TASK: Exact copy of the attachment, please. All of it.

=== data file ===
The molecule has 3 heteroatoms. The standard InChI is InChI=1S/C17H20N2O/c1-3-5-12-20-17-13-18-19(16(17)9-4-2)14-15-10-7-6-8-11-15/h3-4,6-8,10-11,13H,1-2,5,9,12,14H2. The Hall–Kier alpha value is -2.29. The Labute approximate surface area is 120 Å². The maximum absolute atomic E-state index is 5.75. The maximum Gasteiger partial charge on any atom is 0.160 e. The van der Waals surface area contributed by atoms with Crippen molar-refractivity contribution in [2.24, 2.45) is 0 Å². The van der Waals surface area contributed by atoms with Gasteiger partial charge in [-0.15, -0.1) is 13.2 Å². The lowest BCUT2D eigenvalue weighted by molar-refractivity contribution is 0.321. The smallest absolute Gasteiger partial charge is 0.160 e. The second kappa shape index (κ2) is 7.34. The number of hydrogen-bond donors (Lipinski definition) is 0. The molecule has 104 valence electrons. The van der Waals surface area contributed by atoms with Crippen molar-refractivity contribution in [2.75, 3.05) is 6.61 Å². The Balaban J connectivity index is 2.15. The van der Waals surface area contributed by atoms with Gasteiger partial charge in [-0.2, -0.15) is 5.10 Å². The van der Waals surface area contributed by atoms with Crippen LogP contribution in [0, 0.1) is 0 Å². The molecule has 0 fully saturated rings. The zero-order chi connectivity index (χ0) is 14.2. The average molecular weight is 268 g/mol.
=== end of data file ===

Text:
The molecule has 3 heteroatoms. The standard InChI is InChI=1S/C17H20N2O/c1-3-5-12-20-17-13-18-19(16(17)9-4-2)14-15-10-7-6-8-11-15/h3-4,6-8,10-11,13H,1-2,5,9,12,14H2. The Hall–Kier alpha value is -2.29. The Labute approximate surface area is 120 Å². The maximum absolute atomic E-state index is 5.75. The maximum Gasteiger partial charge on any atom is 0.160 e. The van der Waals surface area contributed by atoms with Crippen molar-refractivity contribution in [2.24, 2.45) is 0 Å². The van der Waals surface area contributed by atoms with Gasteiger partial charge in [-0.15, -0.1) is 13.2 Å². The lowest BCUT2D eigenvalue weighted by molar-refractivity contribution is 0.321. The smallest absolute Gasteiger partial charge is 0.160 e. The second kappa shape index (κ2) is 7.34. The number of hydrogen-bond donors (Lipinski definition) is 0. The molecule has 104 valence electrons. The van der Waals surface area contributed by atoms with Crippen molar-refractivity contribution in [2.75, 3.05) is 6.61 Å². The Balaban J connectivity index is 2.15. The van der Waals surface area contributed by atoms with Gasteiger partial charge in [-0.2, -0.15) is 5.10 Å². The van der Waals surface area contributed by atoms with Crippen LogP contribution in [0, 0.1) is 0 Å². The molecule has 0 fully saturated rings. The zero-order chi connectivity index (χ0) is 14.2. The average molecular weight is 268 g/mol.